In short, event tracking allows you to see pretty much everything that your customers do as they interact with your website and see how often it happens. This is very valuable information because it can allow you to tweak your site and see if you can improve the numbers for specific events (i.e. for the number of times people get to your checkout page or even finish checking out).
It is also possible to track how often they get an error message when they get to your checkout page by the way which is vital to ensuring that you get the maximum number of possible customers for your products. You can find instructions for event tracking on Google’s website.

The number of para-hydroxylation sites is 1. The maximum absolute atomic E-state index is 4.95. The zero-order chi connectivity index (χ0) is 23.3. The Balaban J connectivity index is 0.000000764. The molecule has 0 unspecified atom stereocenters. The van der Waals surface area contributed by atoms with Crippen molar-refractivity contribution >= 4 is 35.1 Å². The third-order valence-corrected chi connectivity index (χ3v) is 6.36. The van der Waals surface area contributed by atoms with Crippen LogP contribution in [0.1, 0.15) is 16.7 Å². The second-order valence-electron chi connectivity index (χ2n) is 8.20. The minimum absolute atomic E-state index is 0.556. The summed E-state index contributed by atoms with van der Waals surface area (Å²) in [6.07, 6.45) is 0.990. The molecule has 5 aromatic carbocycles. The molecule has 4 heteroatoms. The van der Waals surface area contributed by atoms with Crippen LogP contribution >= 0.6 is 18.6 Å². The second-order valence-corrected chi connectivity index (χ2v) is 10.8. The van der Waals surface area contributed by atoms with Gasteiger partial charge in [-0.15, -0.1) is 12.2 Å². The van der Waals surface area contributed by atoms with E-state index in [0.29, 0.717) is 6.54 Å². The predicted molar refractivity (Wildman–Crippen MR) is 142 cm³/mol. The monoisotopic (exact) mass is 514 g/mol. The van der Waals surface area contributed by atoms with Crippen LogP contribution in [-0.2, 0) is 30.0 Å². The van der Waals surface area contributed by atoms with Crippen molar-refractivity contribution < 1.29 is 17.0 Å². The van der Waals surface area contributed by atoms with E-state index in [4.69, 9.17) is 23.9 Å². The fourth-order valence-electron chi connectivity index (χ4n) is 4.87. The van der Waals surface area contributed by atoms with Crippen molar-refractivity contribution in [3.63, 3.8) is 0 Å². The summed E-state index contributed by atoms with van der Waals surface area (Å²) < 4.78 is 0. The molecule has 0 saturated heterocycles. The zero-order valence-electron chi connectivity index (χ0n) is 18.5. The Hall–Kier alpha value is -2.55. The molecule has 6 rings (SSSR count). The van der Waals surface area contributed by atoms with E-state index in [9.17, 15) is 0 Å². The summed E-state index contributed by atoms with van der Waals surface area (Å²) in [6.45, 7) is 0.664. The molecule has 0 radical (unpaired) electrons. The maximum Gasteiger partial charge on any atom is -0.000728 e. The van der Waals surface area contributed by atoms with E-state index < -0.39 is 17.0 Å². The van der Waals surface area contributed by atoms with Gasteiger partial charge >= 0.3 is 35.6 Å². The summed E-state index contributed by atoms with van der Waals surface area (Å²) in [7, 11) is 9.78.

It’s really not that difficult so don’t let the bit of coding required get you too nervous. However, if you feel you can’t do it, try hiring a pro to handle it. Since this is a very simple job, you could likely even post a gig request on Fiverr to have the job done.

Multiple Sources for Referrals

Google refers to this as “multi-channel funnels” but I think that’s a bit of a confusing name for this feature. Regardless of what they call it though, this is a very awesome tool which you should be using to track your customers. In essence, the multi-channel funnels feature allows you to see all the different ways that a particular visitor was referred to your website.
Say for example that you have a customer whom you know was referred to your website from your Twitter feed. From there, they proceeded to purchase whatever product you have for sale.  Okay, so you know that the Twitter feed got you a sale. However, in reality, it’s not so simple. Most people don’t make a purchase the first time they visit your website.